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  • The trees of the genus are closely allied in botanic features, as well as in general appearance, so that it is sometimes difficult to assign to them determinate specific characters, and the limit between species and variety is not always very accurately defined.

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  • A botanic garden was opened in 1880.

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  • An academy of agriculture, with a natural history museum and botanic garden attached, is established in the palace of Clemensruhe at Poppelsdorf, which is reached by a fine avenue about a mile long, bordered on both sides by a double row of chestnut trees.

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  • Those species which are distinctive of the eastern border ridges are found to reach the plateau, but do not spread westwards, so that a botanic separation or distinction is found to exist between the true plateau of Tibet in the west and the alpine tracts of the east.

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  • The botanist Jungermann had plant houses at Altdorf in Switzerland; those of Loader, a London merchant, and the conservatory in the Apothecaries' Botanic Garden at Chelsea, were among the first structures of the kind erected in British gardens.

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  • It has a public library and a botanic garden.

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  • In connexion with the university are the observatory, the chemical laboratory in Ny Vester Gade, the surgical academy in Bredgade, founded in 1786, and the botanic garden.

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  • Professor Bayley Balfour, F.R.S., the Regius Keeper of the Royal Botanic Garden in Edinburgh, has described an arboretum as a living collection of species and varieties of trees and shrubs arranged after some definite method - it may be properties, or uses, or some other principle - but usually after that of natural likeness.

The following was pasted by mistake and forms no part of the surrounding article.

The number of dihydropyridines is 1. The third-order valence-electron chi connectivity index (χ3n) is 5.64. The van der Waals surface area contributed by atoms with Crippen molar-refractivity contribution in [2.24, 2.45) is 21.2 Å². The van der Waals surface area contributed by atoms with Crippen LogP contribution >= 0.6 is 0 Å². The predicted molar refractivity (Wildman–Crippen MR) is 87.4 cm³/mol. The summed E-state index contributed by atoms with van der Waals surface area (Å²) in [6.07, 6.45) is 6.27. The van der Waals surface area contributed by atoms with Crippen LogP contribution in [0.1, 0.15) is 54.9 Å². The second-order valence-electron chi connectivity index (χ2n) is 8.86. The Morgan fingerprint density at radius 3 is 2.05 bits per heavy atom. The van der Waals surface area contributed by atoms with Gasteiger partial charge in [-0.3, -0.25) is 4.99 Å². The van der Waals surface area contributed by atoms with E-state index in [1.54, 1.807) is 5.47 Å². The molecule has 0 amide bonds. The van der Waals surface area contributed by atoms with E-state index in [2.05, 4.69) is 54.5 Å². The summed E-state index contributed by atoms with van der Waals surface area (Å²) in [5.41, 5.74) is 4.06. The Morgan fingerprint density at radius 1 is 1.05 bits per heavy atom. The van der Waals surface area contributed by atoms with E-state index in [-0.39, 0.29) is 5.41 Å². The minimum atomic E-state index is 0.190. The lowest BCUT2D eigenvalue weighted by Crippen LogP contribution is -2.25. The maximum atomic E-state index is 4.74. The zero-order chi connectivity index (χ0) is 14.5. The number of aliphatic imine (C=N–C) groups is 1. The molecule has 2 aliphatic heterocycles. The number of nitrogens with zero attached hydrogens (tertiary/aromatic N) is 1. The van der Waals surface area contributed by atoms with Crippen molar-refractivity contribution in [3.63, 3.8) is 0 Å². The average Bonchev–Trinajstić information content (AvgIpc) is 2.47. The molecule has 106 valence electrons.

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  • Of the more specialized public arboreta in the United Kingdom the next to Kew are those in the Royal Botanic Garden in Edinburgh and the Glasnevin Garden in Dublin.

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  • The collection of trees in the Botanic Garden at Cambridge is also one of respectable proportions.

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  • In 1709 he became professor of botany and medicine, and in that capacity he did good service, not only to his own university, but also to botanical science, by his improvements and additions to the botanic garden of Leiden, and by the publication of numerous works descriptive of new species of plants.

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  • It is well provided with scientific laboratories, botanic garden, and various collections, and possesses a library with nearly a quarter of a million volumes.

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  • The Royal Botanic Gardens of Kew originated in the exotic garden formed by Lord Capel and greatly extended by the princess dowager, widow of Frederick, prince of Wales, and by George III., aided by the skill of William Aiton and of Sir Joseph Banks.

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  • The interest which Bogota has always taken in education, and because of which she has been called the "Athens of South America," is shown in the number and character of her institutions of learning - a university, three endowed colleges, a school of chemistry and mineralogy, a national academy, a military school, a public library with some 50,000 volumes, a national observatory, a natural history museum and a botanic garden.